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12 Jan 2001 00:00
Red Dust by Gillian Slovo (Virago)
What was it about South Africa’s Truth and Reconciliation Commission (TRC) that so captured collective imaginations far beyond South Africa?
Previous similar exercises, in Uganda and Argentina, for instance, produced no such worldwide echo. But South Africa’s transformation at the end of apartheid became everyone’s favourite fairy tale, with Nelson Mandela as the fairy godfather and the TRC as the magic wand that could right the wrongs of the past.
Close up, the TRC was less a fairy tale than a nightmare, as Gillian Slovo’s Red Dust memorably reveals.
Slovo explores her themes of betrayal, collusion, the settling of scores and the elusiveness of memory through the eyes of five characters; the result is a constant shift in the reader’s perception of both character and truth. Slovo uses the device of the outsider returning to a small world left long ago for the opportunity and anonymity of the United States.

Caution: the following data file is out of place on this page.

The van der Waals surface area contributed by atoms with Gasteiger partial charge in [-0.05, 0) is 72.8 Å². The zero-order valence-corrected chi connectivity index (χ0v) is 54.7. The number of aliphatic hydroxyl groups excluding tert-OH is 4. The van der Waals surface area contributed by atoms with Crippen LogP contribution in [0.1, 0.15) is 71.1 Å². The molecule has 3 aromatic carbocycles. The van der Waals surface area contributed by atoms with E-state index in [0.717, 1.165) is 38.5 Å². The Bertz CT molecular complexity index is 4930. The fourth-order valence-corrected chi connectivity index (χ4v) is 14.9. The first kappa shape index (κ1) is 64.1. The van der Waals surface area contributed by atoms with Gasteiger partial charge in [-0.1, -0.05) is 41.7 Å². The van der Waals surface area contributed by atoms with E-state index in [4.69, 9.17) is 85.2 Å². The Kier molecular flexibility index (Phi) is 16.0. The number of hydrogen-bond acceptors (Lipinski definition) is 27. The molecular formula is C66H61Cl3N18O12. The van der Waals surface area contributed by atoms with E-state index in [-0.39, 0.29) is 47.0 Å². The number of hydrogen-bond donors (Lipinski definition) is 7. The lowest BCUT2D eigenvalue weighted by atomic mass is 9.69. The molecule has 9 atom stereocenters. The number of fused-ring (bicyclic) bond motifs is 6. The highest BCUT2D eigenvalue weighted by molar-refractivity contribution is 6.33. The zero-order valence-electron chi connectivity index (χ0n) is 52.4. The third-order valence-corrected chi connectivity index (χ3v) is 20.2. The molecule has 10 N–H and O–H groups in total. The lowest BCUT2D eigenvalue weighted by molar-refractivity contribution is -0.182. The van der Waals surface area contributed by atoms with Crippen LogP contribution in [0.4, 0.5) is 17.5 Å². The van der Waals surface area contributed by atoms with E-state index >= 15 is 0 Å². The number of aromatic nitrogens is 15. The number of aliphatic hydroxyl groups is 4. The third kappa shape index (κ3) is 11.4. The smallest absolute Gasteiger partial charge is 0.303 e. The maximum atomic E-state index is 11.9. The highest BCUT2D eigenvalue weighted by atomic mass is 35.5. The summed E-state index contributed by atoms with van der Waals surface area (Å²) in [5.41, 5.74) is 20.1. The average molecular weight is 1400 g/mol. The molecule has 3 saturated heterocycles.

Sarah Barcant is a successful New York prosecutor; Smitsrivier is provincial South Africa in microcosm. She comes back at the request of her one-time mentor, Ben Hoffman, the town’s flamboyant liberal lawyer. Ben is slowly dying and needs her help with one last case finding the body of Steve Sizela, son of the town’s respected headmaster.
Steve’s friend Alex Mpondo also comes back for the TRC; like Sarah, he is tugged by a web of obligation from the past. Now an MP, he is to be the key witness at a TRC hearing. But Alex has survived by forgetting, and, like his old enemies, does not want to change.
At the heart of this compelling novel is the painful revelation that there is never going to be a truth that these contradictory, fascinating characters can all recognise. Unspoken, ambiguous ties of loyalty and betrayal stain each one of them.
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